Four couples sat in the late September air in a wonderful back yard, enjoying drinks and anticipating a delicious dinner. It was just a few weeks before an election that until then we had been sure would re-elect President Obama.
Lately, though, the confidence of many of us had been shaken. Mitt Romney was polling pretty well and we were worried.
We talked into the night, about volunteering for the Obama campaign, about the incessant email requests for contributions we were all receiving. Eventually the discussion devolved into dystopian visions of what America would look like with a President Romney.
We pledged that night that if the president was re-elected, the eight of us would get together again, this time to celebrate his second inauguration.
There were so many reasons we were rooting for President Obama. In his first term he accomplished so much. Right out of the gate, an equal pay act. And keeping the country from being ruined by a financial implosion. And the cash-for-clunkers program, health care reform, important tweaks on student loans, improving hate crimes laws, a huge tax cut, granting benefits to 9/11 first responders, appointing two women to the Supreme Court, repealing Don't Ask Don't Tell, ending one war and significantly scaling down another, reforming Wall Street (not that we're done), expressing a conviction that gay and lesbian people should be allowed to marry, signing a nuclear weapons treaty with Russia, and vastly improving America's reputation around the world. Already, his leadership on gun control, absent until now, looks to be a huge success in his second term.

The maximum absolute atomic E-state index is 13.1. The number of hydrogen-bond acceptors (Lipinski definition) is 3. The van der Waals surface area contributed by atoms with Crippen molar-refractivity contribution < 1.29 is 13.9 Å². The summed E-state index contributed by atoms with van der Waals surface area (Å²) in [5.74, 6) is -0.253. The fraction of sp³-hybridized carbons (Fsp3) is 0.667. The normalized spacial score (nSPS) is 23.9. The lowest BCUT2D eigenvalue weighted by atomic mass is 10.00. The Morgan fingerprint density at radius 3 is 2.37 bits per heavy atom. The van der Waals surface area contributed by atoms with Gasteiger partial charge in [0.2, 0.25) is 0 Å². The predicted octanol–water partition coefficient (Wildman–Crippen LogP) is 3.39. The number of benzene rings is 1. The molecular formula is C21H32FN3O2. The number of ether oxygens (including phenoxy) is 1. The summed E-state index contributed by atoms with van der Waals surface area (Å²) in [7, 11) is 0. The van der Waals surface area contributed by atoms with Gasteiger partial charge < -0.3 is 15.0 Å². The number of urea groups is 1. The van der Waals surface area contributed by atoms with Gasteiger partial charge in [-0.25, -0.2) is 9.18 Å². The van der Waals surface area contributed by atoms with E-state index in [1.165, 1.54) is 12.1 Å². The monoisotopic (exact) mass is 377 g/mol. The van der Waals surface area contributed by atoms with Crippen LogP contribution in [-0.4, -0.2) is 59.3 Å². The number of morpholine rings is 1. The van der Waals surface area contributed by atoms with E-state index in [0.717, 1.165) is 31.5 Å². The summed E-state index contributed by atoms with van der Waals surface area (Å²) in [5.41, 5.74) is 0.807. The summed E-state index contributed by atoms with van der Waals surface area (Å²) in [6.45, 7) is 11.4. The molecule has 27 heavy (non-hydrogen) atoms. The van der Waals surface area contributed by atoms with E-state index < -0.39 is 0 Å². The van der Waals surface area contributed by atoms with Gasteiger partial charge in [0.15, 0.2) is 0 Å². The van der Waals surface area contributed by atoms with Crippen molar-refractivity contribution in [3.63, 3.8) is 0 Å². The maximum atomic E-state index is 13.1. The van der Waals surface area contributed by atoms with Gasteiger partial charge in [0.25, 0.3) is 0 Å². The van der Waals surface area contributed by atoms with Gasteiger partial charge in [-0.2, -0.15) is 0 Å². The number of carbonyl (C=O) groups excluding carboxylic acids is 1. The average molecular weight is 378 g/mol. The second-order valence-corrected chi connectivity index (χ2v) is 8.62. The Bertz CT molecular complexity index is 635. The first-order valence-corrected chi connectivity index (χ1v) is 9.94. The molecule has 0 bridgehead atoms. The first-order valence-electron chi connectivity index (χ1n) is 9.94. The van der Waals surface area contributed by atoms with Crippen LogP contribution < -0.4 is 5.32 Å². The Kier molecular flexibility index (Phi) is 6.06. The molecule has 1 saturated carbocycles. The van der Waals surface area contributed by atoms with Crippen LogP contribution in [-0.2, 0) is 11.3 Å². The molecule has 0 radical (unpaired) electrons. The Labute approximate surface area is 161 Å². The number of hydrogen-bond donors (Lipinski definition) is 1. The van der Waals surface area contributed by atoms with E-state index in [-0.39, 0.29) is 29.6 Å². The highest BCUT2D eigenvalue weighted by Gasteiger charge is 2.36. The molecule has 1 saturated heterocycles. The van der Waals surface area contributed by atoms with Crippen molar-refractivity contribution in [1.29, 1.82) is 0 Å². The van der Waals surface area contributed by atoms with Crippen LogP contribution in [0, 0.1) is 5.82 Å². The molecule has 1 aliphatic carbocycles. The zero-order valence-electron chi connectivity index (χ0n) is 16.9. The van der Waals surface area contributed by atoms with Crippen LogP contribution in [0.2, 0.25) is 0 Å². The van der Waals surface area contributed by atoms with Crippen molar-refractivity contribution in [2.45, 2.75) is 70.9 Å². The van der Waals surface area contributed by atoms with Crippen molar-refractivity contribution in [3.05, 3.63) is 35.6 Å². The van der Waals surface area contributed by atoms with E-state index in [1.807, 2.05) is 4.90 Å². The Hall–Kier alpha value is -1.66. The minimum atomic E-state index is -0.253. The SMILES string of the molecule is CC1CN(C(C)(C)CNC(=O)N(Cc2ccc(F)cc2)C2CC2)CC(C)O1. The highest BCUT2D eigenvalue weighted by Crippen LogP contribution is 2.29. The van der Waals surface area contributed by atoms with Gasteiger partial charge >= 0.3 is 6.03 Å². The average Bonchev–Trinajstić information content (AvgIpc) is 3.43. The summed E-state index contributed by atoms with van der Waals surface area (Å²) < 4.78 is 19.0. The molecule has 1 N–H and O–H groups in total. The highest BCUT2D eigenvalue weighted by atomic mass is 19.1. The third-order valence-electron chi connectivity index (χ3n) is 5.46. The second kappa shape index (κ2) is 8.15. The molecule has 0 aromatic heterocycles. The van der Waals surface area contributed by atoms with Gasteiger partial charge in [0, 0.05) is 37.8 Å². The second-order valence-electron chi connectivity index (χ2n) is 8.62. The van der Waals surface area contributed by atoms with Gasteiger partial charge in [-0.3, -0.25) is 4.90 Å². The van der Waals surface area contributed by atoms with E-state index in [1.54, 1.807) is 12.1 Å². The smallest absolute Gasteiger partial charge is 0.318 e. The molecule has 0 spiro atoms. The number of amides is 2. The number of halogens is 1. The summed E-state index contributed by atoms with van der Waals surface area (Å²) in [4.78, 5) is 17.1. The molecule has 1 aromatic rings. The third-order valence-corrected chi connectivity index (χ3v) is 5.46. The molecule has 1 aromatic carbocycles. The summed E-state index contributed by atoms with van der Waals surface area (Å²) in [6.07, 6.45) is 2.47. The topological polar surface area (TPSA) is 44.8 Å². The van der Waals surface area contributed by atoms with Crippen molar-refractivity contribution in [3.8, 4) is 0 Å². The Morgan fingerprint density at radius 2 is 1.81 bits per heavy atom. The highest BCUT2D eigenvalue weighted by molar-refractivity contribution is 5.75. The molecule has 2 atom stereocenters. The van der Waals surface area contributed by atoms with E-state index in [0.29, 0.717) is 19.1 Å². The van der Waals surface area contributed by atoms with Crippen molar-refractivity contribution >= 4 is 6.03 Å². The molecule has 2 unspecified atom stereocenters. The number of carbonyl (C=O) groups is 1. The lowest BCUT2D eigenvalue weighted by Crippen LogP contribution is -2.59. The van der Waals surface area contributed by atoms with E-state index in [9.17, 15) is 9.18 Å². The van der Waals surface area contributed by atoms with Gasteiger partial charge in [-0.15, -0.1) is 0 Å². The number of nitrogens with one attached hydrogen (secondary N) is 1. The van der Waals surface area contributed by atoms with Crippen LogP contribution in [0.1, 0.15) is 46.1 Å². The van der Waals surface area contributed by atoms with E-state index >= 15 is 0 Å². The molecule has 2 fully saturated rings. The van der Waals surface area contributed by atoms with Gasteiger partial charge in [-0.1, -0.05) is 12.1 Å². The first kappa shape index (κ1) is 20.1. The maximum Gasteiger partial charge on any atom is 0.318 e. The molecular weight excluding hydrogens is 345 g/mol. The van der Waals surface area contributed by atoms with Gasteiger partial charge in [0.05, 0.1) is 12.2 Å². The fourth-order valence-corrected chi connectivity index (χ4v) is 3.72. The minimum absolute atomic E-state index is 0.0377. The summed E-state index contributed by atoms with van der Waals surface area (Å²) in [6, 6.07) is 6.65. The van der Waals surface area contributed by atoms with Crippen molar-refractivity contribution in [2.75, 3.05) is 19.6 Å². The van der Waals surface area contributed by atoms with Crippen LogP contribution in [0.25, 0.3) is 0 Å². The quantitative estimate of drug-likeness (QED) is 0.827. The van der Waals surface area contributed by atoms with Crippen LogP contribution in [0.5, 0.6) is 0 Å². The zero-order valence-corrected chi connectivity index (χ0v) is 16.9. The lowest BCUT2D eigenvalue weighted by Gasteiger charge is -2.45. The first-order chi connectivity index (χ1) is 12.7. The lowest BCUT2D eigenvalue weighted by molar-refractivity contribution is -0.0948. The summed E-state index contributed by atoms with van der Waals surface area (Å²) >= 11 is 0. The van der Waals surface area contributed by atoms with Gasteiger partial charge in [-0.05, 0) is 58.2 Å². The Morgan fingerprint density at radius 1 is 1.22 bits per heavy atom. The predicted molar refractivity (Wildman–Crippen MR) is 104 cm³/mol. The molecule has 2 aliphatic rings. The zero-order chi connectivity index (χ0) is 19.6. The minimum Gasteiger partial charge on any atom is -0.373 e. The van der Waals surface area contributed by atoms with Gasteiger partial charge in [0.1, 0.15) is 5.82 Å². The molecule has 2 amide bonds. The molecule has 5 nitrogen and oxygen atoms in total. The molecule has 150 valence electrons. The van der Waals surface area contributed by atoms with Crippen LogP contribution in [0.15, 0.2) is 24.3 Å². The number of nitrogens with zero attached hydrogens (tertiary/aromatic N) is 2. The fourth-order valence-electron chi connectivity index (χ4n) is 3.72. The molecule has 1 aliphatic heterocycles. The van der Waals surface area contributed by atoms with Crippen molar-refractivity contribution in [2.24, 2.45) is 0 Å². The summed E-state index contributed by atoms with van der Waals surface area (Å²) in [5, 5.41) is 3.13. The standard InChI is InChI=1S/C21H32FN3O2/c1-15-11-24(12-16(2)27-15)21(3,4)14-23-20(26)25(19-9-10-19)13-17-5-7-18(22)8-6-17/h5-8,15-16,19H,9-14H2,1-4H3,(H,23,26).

Now the inauguration is here, and it's for the guy we were rooting for. And working for. And donating to.
I've never traveled to Washington, D.C., to attend the festivities but I've always enjoyed them. Maybe not literally always, but always when my candidate is the one getting sworn in.
It's one of those times when America puts on a great show. We celebrate the president, sure, but we also pay tribute to the idea of democracy and the peaceful transition of power. It's expensive, and that's a big concern, but it's a party worth throwing. Everyone gets into the act, including vendors who show up to sell special trinkets. A lovely friend brought me a treasure from President Obama's first inauguration, an awesome scarf with Obama's name stitched into the design.
That first inauguration was an epic moment. Everyone was thinking about the historic elements of the election and how far our nation had come to elect an African American, a man born into a less than well-to-do family, to be president of the United States.
Second inaugurations generally create less hoopla than the first, but, it's a phenomenal effort.
Inauguration weekend kicked off Friday with a National Day of Service. For the big day, there will be more than 50,000 volunteers helping out. Twenty-eight thousand groups applied to march in the parade. Jumbotron screens 21 feet high will help those there in person to see the swearing-in. I'm so glad President Obama will be leading us for four more years. He hasn't been perfect, but he has worked hard and conducted himself with great dignity.
There's plenty more to accomplish; let's get started.
Barb Guy writes a twice-monthly column for Sunday Opinion.